Last summer, Donald Trump was charged by Special Counsel Jack Smith for his role in the Capitol insurrection on January 6, 2021. The statute that he is charged with violating dates back to the Civil War Reconstruction era.

Smith charged Trump with violating three criminal statutes that he allegedly violated as a result of efforts to overturn the results of the 2020 presidential election.

Trump’s legal team was expecting two of the statutes: conspiracy to defraud the government and obstruction of an official proceeding.

However, the third statute cited was from Section 241 of Title 18 of the U.S. Code, which makes it a crime for people to “conspire to injure, oppress, threaten or intimidate any person” in the “free exercise or enjoyment of any right or privilege secured to him by the Constitution or laws of the United States.”


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The modern application of the law indicates that the former president could not only be charged for disrupting the election but for actually rigging it himself. This has been precedented in 20th-century cases involving ballot box tampering and casting fake votes.

Congress approved the statute after the Civil War, hoping to grant federal agents the authority to go after Southern whites who engaged in terrorism to prevent African Americans from voting.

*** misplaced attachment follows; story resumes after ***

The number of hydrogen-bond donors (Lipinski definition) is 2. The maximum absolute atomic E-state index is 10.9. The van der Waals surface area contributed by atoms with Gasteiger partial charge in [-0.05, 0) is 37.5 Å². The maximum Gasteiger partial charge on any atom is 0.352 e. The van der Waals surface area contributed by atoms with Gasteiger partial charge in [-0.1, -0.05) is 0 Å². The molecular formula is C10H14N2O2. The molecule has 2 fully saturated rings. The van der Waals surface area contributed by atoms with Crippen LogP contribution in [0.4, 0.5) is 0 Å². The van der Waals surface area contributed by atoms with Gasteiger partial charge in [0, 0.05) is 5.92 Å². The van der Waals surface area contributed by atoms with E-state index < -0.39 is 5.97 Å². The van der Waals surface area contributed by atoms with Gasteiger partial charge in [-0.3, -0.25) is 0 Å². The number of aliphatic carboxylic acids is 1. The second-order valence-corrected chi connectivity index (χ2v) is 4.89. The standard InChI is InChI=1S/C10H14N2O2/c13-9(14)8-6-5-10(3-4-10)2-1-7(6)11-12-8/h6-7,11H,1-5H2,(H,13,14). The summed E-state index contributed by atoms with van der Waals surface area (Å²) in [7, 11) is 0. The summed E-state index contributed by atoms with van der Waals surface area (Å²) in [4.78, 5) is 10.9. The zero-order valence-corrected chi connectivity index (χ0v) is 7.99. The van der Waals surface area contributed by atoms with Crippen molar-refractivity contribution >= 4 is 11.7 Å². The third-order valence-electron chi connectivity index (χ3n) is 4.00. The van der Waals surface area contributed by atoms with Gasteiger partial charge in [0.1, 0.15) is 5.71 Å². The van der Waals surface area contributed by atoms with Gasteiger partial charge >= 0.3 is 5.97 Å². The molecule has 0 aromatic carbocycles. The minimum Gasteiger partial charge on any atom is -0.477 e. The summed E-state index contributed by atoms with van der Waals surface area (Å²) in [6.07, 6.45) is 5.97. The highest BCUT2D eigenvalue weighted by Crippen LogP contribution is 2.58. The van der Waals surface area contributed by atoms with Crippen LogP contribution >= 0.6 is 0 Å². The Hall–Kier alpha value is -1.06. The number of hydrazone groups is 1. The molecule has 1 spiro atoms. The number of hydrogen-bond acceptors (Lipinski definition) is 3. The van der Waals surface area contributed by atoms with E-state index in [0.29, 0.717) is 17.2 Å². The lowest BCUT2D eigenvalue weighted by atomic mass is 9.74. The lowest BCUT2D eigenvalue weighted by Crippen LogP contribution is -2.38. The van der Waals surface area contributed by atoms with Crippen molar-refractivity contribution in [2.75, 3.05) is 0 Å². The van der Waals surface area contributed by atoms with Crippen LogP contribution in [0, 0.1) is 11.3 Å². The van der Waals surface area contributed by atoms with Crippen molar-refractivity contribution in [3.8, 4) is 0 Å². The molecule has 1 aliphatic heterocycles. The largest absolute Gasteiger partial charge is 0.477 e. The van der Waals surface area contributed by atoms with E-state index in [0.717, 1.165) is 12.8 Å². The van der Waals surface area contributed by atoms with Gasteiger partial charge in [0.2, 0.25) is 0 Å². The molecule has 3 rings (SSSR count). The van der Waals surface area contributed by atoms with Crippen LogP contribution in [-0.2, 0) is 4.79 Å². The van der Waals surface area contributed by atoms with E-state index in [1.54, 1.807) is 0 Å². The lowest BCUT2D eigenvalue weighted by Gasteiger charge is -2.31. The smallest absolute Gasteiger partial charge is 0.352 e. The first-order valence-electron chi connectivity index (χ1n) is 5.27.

Various lower and upper court decisions over the years have held that, by perpetuating voter fraud conspiracies and attempting to strip Americans of their Constitutional right to select state and federal officials, the perpetrator has engaged in a criminal act punishable by jail.

Smith has been gathering evidence of Trump’s involvement in theories of election fraud and in the events of January 6 for years. He has acquired recordings of phone conversations between Trump and his allies, wherein the former president tried to bully officials into “finding” enough votes to beat President Joe Biden.

The federal election fraud case was scheduled to begin in March but that is on hold as the Supreme Court is set to decide a number of Trump’s appeals.

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